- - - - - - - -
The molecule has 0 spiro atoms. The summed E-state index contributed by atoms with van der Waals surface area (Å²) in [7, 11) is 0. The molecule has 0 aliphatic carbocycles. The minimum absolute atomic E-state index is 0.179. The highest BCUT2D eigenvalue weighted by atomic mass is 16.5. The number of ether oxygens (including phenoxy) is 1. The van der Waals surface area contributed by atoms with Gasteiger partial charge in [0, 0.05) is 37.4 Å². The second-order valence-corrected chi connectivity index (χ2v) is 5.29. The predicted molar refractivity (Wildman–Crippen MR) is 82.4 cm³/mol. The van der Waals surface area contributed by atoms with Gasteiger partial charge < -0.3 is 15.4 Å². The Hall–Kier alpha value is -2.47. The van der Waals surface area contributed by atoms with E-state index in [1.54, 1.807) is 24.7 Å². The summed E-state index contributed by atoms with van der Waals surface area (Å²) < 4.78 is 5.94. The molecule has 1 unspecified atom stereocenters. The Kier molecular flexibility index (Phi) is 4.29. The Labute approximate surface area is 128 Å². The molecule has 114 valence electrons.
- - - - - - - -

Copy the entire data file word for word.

The molecule has 0 spiro atoms. The summed E-state index contributed by atoms with van der Waals surface area (Å²) in [7, 11) is 0. The molecule has 0 aliphatic carbocycles. The minimum absolute atomic E-state index is 0.179. The highest BCUT2D eigenvalue weighted by atomic mass is 16.5. The number of ether oxygens (including phenoxy) is 1. The van der Waals surface area contributed by atoms with Gasteiger partial charge in [0, 0.05) is 37.4 Å². The second-order valence-corrected chi connectivity index (χ2v) is 5.29. The predicted molar refractivity (Wildman–Crippen MR) is 82.4 cm³/mol. The van der Waals surface area contributed by atoms with Gasteiger partial charge < -0.3 is 15.4 Å². The Hall–Kier alpha value is -2.47. The van der Waals surface area contributed by atoms with E-state index in [1.54, 1.807) is 24.7 Å². The summed E-state index contributed by atoms with van der Waals surface area (Å²) < 4.78 is 5.94. The molecule has 1 unspecified atom stereocenters. The Kier molecular flexibility index (Phi) is 4.29. The Labute approximate surface area is 128 Å². The molecule has 114 valence electrons.